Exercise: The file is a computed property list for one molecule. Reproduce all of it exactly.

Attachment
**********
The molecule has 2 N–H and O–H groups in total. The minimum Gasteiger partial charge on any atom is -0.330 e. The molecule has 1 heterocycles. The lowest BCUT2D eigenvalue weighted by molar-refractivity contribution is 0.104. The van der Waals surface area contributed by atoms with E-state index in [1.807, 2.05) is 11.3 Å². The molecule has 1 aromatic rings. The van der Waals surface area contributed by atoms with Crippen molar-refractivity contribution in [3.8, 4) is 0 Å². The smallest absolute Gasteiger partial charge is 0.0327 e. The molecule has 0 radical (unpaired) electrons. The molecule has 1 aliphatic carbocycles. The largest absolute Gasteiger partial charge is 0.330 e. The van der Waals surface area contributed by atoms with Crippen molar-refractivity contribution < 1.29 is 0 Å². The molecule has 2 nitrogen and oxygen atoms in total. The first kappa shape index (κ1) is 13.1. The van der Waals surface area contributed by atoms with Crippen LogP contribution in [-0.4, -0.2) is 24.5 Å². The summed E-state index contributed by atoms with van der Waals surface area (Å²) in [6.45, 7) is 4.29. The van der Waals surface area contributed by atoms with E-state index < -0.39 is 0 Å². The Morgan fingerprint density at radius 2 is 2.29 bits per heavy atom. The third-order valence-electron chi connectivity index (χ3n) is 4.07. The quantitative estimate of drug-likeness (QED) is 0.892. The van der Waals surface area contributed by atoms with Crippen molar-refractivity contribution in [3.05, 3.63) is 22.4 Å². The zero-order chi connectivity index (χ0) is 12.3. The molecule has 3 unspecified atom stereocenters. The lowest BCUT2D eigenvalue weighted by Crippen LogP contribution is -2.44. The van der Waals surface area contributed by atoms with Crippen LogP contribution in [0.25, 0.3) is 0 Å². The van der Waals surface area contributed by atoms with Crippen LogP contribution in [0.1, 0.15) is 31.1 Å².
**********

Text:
The molecule has 2 N–H and O–H groups in total. The minimum Gasteiger partial charge on any atom is -0.330 e. The molecule has 1 heterocycles. The lowest BCUT2D eigenvalue weighted by molar-refractivity contribution is 0.104. The van der Waals surface area contributed by atoms with E-state index in [1.807, 2.05) is 11.3 Å². The molecule has 1 aromatic rings. The van der Waals surface area contributed by atoms with Crippen molar-refractivity contribution in [3.8, 4) is 0 Å². The smallest absolute Gasteiger partial charge is 0.0327 e. The molecule has 0 radical (unpaired) electrons. The molecule has 1 aliphatic carbocycles. The largest absolute Gasteiger partial charge is 0.330 e. The van der Waals surface area contributed by atoms with Crippen molar-refractivity contribution < 1.29 is 0 Å². The molecule has 2 nitrogen and oxygen atoms in total. The first kappa shape index (κ1) is 13.1. The van der Waals surface area contributed by atoms with Crippen LogP contribution in [-0.4, -0.2) is 24.5 Å². The summed E-state index contributed by atoms with van der Waals surface area (Å²) in [6.45, 7) is 4.29. The van der Waals surface area contributed by atoms with E-state index < -0.39 is 0 Å². The Morgan fingerprint density at radius 2 is 2.29 bits per heavy atom. The third-order valence-electron chi connectivity index (χ3n) is 4.07. The quantitative estimate of drug-likeness (QED) is 0.892. The van der Waals surface area contributed by atoms with Crippen molar-refractivity contribution in [3.05, 3.63) is 22.4 Å². The zero-order chi connectivity index (χ0) is 12.3. The molecule has 3 unspecified atom stereocenters. The lowest BCUT2D eigenvalue weighted by Crippen LogP contribution is -2.44. The van der Waals surface area contributed by atoms with Crippen LogP contribution in [0.25, 0.3) is 0 Å². The van der Waals surface area contributed by atoms with Crippen LogP contribution in [0.1, 0.15) is 31.1 Å².